In an ischemic stroke a clot blocks a blood vessel to the brain, depriving oxygen and nutrients to part of the crucial organ. Without immediate treatment this can cause irreversible tissue damage, leading to complications ranging from behavioral changes to paralysis. Stroke is the fifth-highest cause of death in the U.S., and the leading cause of long-term disability. Ischemic strokes are the most common type, accounting for more than 80 percent of all cases.
Until recently the only treatment available for ischemic stroke was tissue plasminogen activator, or tPA, a protein that can dissolve blood clots if injected up to four and a half hours after stroke onset. Care has improved dramatically in the last few years as advances in thrombectomy—surgical clot removal—have allowed doctors to clear larger blockages and treat patients up to 24 hours after symptoms began.
Even after successful clot removal, however, the rush of blood back into the brain and the dying tissue left behind can lead to additional complications such as inflammation. To address this problem, researchers have been searching for more than 30 years for drugs that could protect the brain from damage after an ischemic stroke. More than a thousand compounds have been investigated in animal studies, and many have made it to clinical trials in people—with little success. “It’s been very disappointing for me and hundreds of other investigators that everything seems to work in animals and nothing works in humans,” says Susan Fagan, a clinical pharmacologist at The University of Georgia. “Neuroprotection is a hard nut to crack.”
But now, armed with guidelines for more rigorous animal studies and a better understanding of the processes that occur after stroke, researchers believe they are closer to finding compounds that can effectively reduce brain damage and lessen long-term effects on neurological function. Recent investigations in mice reveal that addressing the immune response—by inhibiting its harmful effects immediately after stroke or promoting its ability to aid recovery—may indeed lead to better outcomes.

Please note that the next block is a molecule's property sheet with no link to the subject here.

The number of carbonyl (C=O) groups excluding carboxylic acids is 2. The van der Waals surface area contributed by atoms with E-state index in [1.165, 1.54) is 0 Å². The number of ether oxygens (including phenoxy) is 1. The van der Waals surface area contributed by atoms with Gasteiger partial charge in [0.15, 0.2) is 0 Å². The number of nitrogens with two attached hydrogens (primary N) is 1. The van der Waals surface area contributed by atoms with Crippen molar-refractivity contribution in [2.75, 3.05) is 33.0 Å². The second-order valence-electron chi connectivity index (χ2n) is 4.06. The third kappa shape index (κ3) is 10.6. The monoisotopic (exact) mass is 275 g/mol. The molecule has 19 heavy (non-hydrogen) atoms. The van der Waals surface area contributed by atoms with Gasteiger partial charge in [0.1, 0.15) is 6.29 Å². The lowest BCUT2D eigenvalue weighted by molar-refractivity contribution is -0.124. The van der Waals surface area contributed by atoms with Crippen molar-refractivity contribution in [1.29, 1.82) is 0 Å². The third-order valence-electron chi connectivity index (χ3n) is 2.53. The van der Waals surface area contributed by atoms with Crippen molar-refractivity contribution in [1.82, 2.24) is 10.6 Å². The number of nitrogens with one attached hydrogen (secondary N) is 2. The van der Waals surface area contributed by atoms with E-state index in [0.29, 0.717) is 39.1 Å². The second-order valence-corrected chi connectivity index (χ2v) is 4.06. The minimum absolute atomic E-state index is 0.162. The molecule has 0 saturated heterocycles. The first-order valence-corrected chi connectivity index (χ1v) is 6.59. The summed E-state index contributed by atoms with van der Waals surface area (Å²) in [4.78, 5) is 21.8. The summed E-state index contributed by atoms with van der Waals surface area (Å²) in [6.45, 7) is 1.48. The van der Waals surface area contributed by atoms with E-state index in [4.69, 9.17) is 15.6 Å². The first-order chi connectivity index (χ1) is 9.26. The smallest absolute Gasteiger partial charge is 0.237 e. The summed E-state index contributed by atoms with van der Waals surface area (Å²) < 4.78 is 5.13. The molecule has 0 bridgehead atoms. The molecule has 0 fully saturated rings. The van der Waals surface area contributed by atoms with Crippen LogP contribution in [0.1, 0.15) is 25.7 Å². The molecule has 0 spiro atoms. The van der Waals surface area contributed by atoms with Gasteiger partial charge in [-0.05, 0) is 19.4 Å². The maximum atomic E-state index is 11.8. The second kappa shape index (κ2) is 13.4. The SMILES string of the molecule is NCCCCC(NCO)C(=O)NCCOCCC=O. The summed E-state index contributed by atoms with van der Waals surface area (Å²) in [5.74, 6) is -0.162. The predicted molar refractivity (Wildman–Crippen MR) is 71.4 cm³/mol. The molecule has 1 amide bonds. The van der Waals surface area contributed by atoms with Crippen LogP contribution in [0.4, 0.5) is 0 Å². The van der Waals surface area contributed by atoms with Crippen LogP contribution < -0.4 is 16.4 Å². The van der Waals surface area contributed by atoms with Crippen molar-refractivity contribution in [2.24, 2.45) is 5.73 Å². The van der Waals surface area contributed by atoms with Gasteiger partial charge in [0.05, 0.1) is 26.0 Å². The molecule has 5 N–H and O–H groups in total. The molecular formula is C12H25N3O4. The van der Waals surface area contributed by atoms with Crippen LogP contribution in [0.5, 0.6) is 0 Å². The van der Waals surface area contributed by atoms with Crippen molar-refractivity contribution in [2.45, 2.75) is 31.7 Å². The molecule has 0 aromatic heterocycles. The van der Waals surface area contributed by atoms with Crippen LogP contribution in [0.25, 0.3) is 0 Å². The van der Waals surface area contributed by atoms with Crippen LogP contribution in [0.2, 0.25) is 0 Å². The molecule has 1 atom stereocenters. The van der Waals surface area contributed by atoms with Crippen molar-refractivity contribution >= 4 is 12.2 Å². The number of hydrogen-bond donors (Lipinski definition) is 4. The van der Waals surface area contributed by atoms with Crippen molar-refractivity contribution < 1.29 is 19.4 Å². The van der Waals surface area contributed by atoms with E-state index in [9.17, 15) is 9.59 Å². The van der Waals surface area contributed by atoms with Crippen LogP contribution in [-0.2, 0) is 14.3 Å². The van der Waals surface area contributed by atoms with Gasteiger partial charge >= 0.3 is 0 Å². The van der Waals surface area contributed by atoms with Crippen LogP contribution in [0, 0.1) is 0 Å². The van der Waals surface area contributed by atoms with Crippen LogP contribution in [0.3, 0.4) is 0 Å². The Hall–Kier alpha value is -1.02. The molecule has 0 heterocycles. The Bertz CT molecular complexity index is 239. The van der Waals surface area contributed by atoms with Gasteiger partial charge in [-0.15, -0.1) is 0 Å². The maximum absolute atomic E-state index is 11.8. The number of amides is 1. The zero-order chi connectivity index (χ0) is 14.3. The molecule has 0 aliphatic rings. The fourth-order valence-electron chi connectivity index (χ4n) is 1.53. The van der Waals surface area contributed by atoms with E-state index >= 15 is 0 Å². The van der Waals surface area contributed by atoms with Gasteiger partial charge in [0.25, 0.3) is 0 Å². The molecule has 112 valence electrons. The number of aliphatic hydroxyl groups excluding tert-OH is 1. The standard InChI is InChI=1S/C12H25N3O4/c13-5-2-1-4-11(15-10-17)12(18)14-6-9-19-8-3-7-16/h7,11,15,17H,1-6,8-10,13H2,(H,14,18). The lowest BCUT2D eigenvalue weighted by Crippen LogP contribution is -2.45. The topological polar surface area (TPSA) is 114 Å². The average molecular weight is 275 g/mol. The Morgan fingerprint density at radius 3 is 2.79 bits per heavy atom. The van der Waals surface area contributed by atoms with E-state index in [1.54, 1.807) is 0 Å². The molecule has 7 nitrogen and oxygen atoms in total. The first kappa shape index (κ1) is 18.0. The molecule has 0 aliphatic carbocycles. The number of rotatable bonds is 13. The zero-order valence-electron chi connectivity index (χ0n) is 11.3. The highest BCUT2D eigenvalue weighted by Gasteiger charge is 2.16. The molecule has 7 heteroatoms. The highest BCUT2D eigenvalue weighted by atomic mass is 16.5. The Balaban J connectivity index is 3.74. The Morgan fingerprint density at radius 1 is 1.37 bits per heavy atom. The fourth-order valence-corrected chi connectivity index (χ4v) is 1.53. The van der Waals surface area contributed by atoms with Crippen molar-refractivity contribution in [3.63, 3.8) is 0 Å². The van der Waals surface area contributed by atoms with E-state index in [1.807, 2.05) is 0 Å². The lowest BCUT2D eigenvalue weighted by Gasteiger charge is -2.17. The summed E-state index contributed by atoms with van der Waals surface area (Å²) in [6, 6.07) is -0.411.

A Targeted Attack
A collection of molecules called the “complement system” plays a key role in the body’s frontline defense against pathogens. When faced with microbial invaders, these molecules help immune cells fight off attackers and clear damaged cells and debris. But after a stroke this system can trigger harmful inflammatory processes that damage the brain.
Scientists have tried to address this, with little luck. One of the key problems is their approaches typically involved administering a therapeutic compound throughout the body. This dampened the intended effect and could leave patients susceptible to infections, says Ali Alawieh, an MD/PhD candidate in immunologist Steve Tomlinson’s lab at the Medical University of South Carolina.